So why am I, a self proclaimed bitcoin skeptic, discussing why bitcoin has a place in a modern portfolio? No, I have not changed my mind on bitcoin. It is because researching the commonly held belief among financial commentators and advisers that the correct allocation to precious metals is 0% forced me to take a second look at bitcoin.
An absolute claim like, you should not own ANY precious metals, rubbed me the wrong way, but because of my research into bitcoin I had no exposure to the crypto-currency. If there is anything I hate it’s a hypocrite, so lets take a look at the pro’s and cons, risks and rewards of putting some money into bitcoin.
Among alternative financial commentators there are two very distinct groups, those who believe in and love bitcoin, and those who don’t, and never the twain shall meet. I am part of the latter but humility and knowing that I don’t know or understand everything has pushed me into taking this second look.
I put the chances of a monetary takeover by bitcoin at slim to none, but as we have outlined, our monetary system is very sick and headed toward failure. Something will have to replace it, and while that could be any number of options, bitcoin does have a lot of aspects going for it that could see it used, at least in some capacity if there is a monetary meltdown.
The possibility of bitcoin being a fallback as a result of a crisis is evidenced by the statements made by the former Greek finance minister Yanis Varoufakis who essentially said that Greece will resort to using bitcoin if they were forced out of the Euro.
There were clear upward reactions in bitcoins price during the most recent crisis in Greece as well as during the Russian Ruble crisis in 2014 and the Cyprus bail-in before that. It would be foolish to ignore these recent trends and the reaction of people to gravitate to bitcoin during crisis.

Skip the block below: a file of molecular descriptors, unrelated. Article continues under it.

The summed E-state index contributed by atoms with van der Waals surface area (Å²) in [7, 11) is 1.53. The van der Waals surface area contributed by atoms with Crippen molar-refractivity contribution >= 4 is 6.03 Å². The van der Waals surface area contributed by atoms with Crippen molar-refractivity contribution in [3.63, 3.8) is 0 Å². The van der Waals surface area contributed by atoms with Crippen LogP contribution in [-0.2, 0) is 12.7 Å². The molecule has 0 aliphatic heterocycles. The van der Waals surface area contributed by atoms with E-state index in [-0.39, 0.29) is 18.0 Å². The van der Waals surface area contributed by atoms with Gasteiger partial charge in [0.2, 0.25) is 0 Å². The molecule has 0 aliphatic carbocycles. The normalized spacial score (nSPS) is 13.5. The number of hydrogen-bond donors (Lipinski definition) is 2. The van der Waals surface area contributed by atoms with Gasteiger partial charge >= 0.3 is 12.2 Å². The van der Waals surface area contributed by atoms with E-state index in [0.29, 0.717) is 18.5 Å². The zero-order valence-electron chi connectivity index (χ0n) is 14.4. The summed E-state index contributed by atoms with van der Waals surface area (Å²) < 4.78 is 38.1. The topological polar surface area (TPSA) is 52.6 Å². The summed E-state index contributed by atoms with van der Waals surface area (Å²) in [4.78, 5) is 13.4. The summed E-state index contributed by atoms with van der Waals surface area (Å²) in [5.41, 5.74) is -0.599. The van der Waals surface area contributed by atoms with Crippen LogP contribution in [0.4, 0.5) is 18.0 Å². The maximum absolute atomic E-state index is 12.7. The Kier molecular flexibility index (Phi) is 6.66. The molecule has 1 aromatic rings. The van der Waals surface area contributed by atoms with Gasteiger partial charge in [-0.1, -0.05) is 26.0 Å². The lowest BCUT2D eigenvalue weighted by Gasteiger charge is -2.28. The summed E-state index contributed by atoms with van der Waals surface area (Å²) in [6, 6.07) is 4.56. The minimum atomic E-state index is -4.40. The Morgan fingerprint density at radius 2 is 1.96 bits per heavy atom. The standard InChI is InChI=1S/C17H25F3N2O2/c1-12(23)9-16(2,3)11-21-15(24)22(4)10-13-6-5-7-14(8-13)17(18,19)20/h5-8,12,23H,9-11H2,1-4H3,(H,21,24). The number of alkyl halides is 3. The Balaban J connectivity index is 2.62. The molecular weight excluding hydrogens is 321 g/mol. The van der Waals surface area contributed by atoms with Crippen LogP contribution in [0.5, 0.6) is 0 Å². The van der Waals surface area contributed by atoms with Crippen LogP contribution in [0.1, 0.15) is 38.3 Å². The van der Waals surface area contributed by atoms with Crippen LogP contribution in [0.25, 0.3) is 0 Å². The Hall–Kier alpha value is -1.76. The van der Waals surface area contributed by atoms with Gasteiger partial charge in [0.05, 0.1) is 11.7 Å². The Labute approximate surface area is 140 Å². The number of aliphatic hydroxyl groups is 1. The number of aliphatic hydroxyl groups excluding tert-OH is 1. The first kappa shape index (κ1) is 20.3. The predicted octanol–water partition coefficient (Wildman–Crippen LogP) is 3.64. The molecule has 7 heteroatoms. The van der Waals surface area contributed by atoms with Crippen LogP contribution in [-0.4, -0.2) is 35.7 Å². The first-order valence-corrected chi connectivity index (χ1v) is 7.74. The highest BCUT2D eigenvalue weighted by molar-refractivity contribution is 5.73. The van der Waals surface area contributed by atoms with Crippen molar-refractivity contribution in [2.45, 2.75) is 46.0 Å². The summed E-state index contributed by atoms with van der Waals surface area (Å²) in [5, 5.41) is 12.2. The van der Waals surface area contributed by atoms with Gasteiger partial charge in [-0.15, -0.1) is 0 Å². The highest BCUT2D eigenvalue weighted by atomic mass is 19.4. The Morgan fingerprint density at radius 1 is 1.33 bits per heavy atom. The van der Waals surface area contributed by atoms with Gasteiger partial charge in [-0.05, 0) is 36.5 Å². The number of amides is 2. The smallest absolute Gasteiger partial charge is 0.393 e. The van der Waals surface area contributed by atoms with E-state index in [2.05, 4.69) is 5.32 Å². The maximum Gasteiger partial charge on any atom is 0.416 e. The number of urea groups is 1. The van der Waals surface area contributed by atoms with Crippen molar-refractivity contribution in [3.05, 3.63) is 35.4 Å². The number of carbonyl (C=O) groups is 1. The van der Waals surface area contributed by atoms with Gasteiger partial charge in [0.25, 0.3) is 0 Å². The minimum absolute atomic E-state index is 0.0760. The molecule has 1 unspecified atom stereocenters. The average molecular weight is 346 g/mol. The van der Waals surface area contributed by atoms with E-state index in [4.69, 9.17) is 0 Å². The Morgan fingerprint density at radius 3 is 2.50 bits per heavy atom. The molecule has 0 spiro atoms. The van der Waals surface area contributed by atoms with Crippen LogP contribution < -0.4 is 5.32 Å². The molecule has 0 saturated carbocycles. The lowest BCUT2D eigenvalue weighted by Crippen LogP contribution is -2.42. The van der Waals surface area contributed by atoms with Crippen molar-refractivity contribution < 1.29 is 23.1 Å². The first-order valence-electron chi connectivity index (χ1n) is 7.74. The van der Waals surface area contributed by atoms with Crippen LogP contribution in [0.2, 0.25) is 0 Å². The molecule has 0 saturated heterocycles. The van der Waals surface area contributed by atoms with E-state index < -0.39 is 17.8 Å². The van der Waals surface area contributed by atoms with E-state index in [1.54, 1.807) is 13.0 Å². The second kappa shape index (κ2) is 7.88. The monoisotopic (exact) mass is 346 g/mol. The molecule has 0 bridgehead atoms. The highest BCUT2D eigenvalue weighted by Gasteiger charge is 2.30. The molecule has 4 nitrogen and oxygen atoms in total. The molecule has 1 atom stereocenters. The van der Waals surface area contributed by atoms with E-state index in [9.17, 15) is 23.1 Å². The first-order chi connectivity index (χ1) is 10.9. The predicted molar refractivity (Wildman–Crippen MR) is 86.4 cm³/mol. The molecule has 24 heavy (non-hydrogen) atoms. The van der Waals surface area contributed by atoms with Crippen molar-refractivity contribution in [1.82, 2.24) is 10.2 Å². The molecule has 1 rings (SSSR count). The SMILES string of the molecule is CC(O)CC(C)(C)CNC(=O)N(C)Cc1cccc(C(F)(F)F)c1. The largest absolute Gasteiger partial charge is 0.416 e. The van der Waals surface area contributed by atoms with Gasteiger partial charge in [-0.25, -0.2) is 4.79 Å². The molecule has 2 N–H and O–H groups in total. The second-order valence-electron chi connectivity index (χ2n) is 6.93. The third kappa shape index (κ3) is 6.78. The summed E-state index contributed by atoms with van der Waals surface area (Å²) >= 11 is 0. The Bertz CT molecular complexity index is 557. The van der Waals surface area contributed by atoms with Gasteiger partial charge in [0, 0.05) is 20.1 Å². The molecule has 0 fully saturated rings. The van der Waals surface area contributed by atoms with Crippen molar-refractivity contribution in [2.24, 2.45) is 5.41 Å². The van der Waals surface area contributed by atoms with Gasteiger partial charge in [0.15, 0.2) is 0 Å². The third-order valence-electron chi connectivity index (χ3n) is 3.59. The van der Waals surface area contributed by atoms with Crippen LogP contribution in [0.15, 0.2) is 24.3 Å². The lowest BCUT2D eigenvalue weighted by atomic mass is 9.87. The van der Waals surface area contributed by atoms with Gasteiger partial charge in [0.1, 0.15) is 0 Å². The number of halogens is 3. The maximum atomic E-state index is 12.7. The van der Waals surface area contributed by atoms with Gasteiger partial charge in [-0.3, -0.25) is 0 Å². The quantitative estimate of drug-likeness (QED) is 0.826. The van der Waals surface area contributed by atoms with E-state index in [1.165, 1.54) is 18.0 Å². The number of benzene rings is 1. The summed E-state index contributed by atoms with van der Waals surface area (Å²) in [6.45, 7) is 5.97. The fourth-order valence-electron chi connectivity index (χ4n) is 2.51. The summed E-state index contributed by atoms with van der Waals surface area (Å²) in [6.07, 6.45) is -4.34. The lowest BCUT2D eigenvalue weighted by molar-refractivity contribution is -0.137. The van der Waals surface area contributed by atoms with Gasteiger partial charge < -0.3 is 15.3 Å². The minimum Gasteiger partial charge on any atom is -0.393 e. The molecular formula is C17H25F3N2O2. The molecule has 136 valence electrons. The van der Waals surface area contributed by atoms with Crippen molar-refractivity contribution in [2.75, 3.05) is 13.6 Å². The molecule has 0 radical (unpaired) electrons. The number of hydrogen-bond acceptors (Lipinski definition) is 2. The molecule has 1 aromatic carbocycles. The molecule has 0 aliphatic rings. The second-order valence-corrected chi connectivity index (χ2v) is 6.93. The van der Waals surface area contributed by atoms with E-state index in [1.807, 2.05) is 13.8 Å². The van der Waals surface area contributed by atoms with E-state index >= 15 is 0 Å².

The slight possibility of bitcoin being one of the fallback currencies in a crisis makes having some exposure to the crypto-currency logical. The bitcoin market is relatively small. The total value of bitcoin at current price stands at around $7 billion, and even once all the bitcoin have been mined, at current prices, they would be valued at only about $10 billion.
If bitcoin were ever adopted by even a small economy, let alone if it took over world commerce, the value of bitcoin could skyrocket, and this brings me to the risk side of the equation. Even a very small allocation to bitcoin of say one tenth to one percent of a portfolio would be sufficient to make you very well off if it were ever adopted on a large scale.
So depending on the size of your portfolio the risk you would have to take to be protected by bitcoin would likely be measured in hundreds or thousands of dollars thousands, not tens of thousands.
Now for the risk of not getting some exposure to bitcoin. Let’s say that you make all the right calls. You say that the monetary system is doomed and will fail, and it does. In preparation for this failure you stock up on gold and cash. In response to the crisis the government bans both cash and gold, and despite your best efforts the government manages to confiscate both. Your preparations do little to protect your family.
Though the government sets up a new monetary system, bitcoin takes on a much larger role in the economy and increases in value significantly. It is certainly possible, as I have outlined, that the government could effectively ban the use of bitcoin as well, but how would you feel if you made all the right predictions on the economy crashing, but did not buy the one thing that offered the most protection. I would have difficult time dealing with making all the right calls except how to protect my wealth and family.
I will not pretend that I have now become a bitcoin convert but I do believe a small allocation makes sense.